There are certain United State Holidays that are known for running and races all over the country. Number one is Thanksgiving, number 2 has to be between Memorial Day and 4th of July. I would give the edge to 4th of July. In the area I live in alone, there array least 3 races tied in with the 4th of July that I can think of.
This year, the family decided to head to Syracuse, IN for the Flotilla Road Race. At least in this area, it offers some odd distances in races, a 3.3 mile and 8 mile race. So if you are looking for something different, then maybe this is an event for you.
I don’t usually get into picking my race day attire based on a theme, but this is the 4th of July (celebrating the birth of the greatest nation on earth!), so I had to go with the Stars and Stripes Pro Compression socks, as well as Stars and Stripes Buff and red singlet.
We arrived at Syracuse shortly before 7:00AM for an 8:00Am scheduled start (more on that in a little bit). When we arrived, we went straight to check in to get out shirt, race number, and chip. Nothing else was given such as flyers or other sponsor stuff. Check in seemed real slow and a little disorganized. They became more evident the hour before the race as the line became 20-30 people long and stayed that way right up until 8:00.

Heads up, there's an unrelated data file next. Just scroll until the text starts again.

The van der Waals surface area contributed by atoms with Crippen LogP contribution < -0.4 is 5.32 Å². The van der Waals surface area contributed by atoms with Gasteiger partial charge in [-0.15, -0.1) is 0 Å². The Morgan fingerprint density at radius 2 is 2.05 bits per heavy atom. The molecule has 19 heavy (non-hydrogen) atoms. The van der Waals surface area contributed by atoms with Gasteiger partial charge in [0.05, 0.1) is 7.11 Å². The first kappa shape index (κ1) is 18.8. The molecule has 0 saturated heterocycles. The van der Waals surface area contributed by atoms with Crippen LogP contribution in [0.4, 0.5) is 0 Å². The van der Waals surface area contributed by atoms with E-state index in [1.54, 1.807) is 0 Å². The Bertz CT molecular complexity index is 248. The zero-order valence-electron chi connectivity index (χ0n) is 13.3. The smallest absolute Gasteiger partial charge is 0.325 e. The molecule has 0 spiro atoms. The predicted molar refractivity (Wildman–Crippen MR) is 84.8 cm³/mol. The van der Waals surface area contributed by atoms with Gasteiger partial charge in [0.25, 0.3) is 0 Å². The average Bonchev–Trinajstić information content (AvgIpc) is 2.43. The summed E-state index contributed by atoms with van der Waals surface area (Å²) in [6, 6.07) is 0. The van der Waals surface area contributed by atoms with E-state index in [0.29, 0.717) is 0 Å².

I got my 1 mile warm up in at about 7:30. The idea was just get lose. I was feeling very relaxed. As 8:00 approached all runners and walkers made their way to the start in anticipation of an 8:00start. As 8:00 came and went, it was obvious we would be starting a little late as people were still registering. After a little bit, we noticed that there was no longer a line. Then we learned that they still needed to add names in the computer. And do we waited, and waited, and waited.